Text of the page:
The plaintiff was employed as a laborer by defendant from July 1990 until his injury on December 4, 1990. Plaintiff's foot was injured when a customer's barge cover fell on it. The plaintiff testified in his deposition that he spent about 90% of his work time on the barges. Some of plaintiff's co-workers testified in their depositions that plaintiff spent about 80% to 90% of his work time on land unloading rail cars, operating the locomotive, and performing other duties. The circuit court found that this factual dispute was immaterial and did not prevent the grant of summary judgment because even if the plaintiff spent as much time on the barges as he claimed, the barges were not vessels in navigation for purposes of the Jones Act.
In its motion for summary judgment, filed December 23, 1996, defendant argued that plaintiff was not a seaman within the meaning of the Jones Act because he did not have a substantial connection to any vessel in navigation. Defendant argued that the barges were permanently moored, never travelled on the river, and were used essentially as a stationary, floating dock. Accordingly, defendant argued, the barges were not "vessels in navigation" within the meaning of the Jones Act. Defendant argued that many of plaintiff's duties were land-based and that when he worked over water, his work was that of a classic longshoreman assigned to help load various vessels.
Plaintiff countered that a jury could reasonably find that the barges are vessels in navigation. Plaintiff argued that the barges were clearly vessels and that they were in navigation because they were floating on a navigable waterway. Plaintiff argued that the barges had at one time carried cargo, that they were still capable of carrying cargo with some modification, and that they were only temporarily moored. Accordingly, plaintiff argued, a jury could reasonably find that the barges were vessels in navigation and that plaintiff was a seaman within the meaning of the Jones Act.
The circuit court found as a matter of law that the barge on which plaintiff was injured was not a vessel in navigation. Because the circuit court found that no reasonable jury could find plaintiff to be a seaman within the meaning of the Jones Act, it granted summary judgment for defendant. For reasons which follow, we affirm.
Courts have long held that floating work platforms are legally indistinguishable from floating dry docks and, at least while secured to land, are not vessels for purposes of the Jones Act. Cook v. Belden Concrete Products, Inc., 472 F. 2d 999, 1000 (5th Cir. 1973). In Cook, the court pointed out that neither the capability of movement on water nor the fact that the platform had been moved through navigable waters in the past establishes that the platform, while secured to land and in service, is a vessel. 472 F. 2d at 1001. As a matter of law a floating dry dock is not a vessel when it is moored and in use as a dry dock. 472 F. 2d at 1001.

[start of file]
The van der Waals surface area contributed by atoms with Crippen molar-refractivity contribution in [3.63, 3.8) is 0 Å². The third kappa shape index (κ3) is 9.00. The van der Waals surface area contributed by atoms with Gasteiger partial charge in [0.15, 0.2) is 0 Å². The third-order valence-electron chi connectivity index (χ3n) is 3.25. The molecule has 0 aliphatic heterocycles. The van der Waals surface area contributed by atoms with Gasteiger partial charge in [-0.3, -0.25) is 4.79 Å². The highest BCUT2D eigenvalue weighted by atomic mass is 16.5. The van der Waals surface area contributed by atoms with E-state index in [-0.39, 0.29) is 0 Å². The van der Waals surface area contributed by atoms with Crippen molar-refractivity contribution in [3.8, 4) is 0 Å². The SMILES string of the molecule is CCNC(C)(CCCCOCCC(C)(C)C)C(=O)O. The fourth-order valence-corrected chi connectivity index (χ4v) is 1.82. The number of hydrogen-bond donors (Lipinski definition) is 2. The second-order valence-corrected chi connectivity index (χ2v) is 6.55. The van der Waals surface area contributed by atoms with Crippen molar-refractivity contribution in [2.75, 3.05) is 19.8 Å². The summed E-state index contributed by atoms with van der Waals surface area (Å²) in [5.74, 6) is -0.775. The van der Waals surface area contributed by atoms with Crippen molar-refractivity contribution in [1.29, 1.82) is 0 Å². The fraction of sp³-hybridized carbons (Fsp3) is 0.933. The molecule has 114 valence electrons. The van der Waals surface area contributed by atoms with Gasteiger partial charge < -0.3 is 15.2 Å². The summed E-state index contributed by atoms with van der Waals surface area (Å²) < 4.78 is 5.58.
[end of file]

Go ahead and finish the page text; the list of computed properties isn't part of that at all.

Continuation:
In Cook, the plaintiff was injured while working on defendant's construction platform, consisting of a flat-deck barge that was secured to defendant's dock by ropes. The barge was used for the construction of fabricated concrete barges and was occasionally moved on the water for launching of the fabricated concrete barge and to pick up materials on defendant's dock. A summary judgment in favor of the defendant was affirmed where the work-platform barge was found as a matter of law not to be a vessel in navigation within the meaning of the Jones Act.
In Ducrepont v. Baton Rouge Marine Enterprises, Inc., 877 F. 2d 393 (5th Cir. 1989), plaintiff was injured on a barge used as a stationary work platform by defendant/employer, who was in the business of cleaning and repairing barges for a variety of companies. The work barge had originally been designed as a cargo barge but then was moored to shore by wires and was used as a work platform. It was occasionally tugged a short distance from shore due to the water level. The court affirmed a summary judgment in favor of defendant on the ground that, as a matter of law, the barge was not a vessel in navigation within the meaning of the Jones Act. Ducrepont, 877 F. 2d at 394. The court stated, "We have consistently held `that dry docks and analogous structures whose primary purpose is to provide a work platform, even if the structures are afloat, are not Jones Act vessels as a matter of law.'" 877 F. 2d at 395. The fact that the barge was not originally constructed as a work platform but as a cargo-carrying barge does not mandate that the barge is a vessel for Jones Act purposes where it is used as a work platform and not to carry cargo. 877 F. 2d at 395.
In Ellender v. Kiva Construction & Engineering, Inc., 909 F. 2d 803 (5th Cir. 1990), plaintiff was injured while working on a four-barge work platform. The barges were tied together and were moved around the construction site with a tug. They were not otherwise moved. A summary judgment for defendant/employer was affirmed because the barges were found as a matter of law not to constitute a vessel within the meaning of the Jones Act.